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A Look at the Pantone Color Matching System

written by: Kristina Dems•edited by: Wendy Finn•updated: 4/23/2011

The Pantone Matching System is the world standard in color identification and matching. All kinds of businesses and industries that depend on graphic design look to this system for a reliable color guide for their projects.

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    Before the Pantone Color Matching System was developed, there was no standardized way of matching colors in graphic design industries. These industries require a precise way of identifying and matching colors to achieve a standard and accurate color system for their range of products. The system was introduced in the 60’s and ever since, even with new color matching standards popping up, this system from Pantone has remained the most popular and widely used color matching system in the world.

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    What is the Pantone System?

    The system simply assigns identification numbers to individual colors to make them easily distinguishable from each other. This number system is what helps graphic artists, printers and companies keep track and identify exactly what color they want to use for a project. With professionals using the Pantone color chart for reference, printing colors across all kinds of businesses and industries produces the exact same color; making it easier for companies and individuals communicate color better, faster and easier.

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    How People Use the Pantone System

    Pantone Colors The Pantone colors are available for viewing in a variety of ways. They usually come in swatch books that are composed of color strips. These strips contain sample prints of colors and they are arranged in such a way that lets people easily view the colors. Binders are also another format for the color system. Some binders feature pages that can be easily torn off, so designers will have an easier way for showing their clients the kind of color they are using for their projects.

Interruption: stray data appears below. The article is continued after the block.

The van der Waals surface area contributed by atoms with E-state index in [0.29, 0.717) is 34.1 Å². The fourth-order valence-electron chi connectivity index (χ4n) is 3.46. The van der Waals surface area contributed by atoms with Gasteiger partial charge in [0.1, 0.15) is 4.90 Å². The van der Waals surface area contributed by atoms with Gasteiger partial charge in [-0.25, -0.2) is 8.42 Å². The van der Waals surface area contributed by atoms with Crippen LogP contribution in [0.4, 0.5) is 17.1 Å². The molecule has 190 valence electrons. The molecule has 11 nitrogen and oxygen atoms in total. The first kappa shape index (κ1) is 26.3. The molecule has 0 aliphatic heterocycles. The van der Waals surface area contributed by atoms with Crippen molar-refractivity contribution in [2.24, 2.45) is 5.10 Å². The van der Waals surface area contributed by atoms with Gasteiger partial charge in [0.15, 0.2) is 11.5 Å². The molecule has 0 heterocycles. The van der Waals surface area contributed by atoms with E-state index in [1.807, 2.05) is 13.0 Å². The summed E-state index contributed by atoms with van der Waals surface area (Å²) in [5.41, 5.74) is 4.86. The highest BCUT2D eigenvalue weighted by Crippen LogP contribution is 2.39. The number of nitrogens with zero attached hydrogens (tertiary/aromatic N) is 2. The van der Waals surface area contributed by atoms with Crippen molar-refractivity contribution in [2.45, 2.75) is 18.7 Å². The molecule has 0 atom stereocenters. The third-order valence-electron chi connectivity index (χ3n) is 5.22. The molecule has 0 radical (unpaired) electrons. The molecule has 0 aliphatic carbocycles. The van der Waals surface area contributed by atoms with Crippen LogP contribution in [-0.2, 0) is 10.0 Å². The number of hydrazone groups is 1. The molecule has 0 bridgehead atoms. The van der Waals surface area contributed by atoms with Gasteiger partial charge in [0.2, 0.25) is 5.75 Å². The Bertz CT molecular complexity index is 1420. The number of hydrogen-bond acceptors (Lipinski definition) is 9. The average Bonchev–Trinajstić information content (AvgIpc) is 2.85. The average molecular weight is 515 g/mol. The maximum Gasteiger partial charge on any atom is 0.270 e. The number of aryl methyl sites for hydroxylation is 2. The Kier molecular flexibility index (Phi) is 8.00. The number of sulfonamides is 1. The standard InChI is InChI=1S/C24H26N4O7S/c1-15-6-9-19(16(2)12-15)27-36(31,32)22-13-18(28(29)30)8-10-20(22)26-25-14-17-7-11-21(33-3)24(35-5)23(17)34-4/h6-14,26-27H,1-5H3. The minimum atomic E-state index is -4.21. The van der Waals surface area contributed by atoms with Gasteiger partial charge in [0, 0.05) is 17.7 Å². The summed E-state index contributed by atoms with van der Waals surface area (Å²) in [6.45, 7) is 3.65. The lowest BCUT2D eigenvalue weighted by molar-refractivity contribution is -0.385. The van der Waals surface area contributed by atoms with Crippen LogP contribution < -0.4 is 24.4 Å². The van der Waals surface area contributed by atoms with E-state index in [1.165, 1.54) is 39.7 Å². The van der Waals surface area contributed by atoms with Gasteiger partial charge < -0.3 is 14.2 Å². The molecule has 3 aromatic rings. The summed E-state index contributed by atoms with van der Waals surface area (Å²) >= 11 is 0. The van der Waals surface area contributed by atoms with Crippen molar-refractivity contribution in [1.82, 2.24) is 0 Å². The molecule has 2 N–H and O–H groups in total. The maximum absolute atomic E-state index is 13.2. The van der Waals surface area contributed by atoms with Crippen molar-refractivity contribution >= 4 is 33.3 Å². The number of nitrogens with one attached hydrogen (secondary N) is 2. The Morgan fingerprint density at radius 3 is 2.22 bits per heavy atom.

Different types of paper are also used to show people what a color will look like in different printing settings. Coated, uncoated and matte paper types are often used in one strip or page for a single color to show people that the same color can have a different look and feel if printed on different kinds of paper. The colors themselves can be formulated in different ways to keep the same look and quality across different types of paper.

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    Updates

    For a half a century, the Pantone Matching System has been the standard for color matching in the world and it is recognized as the most relevant. It has maintained this kind of relevance thanks to constant updates and improvements to the system, such as additional colors and keeping up with the trends such as the current digital age.

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    Issues with the Matching System of Pantone

    The quality and the efficiency of color identification itself is not a problem with the Pantone Matching System. However, a lot of people are using the system through digital means. In other words, they are viewing Pantone colors with their computers. The issue with this is that different computer monitors provide different qualities of colors, so they are usually not the same shade as they are in real life. Viewing Pantone colors on computer screens should only be done for preliminary evaluation purposes and colors printed in real life should be reviewed before any decision about colors are made by graphic designers and companies.

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    References:

    Pantone, http://www.pantone.com/pages/pantone/Pantone.aspx?pg=19970&ca=1

    D-zignsinc, http://www.d-zignsinc.com/view/pantone.html

    Photo Courtesy of Wikimedia Commons / Supplied by Carlos Paes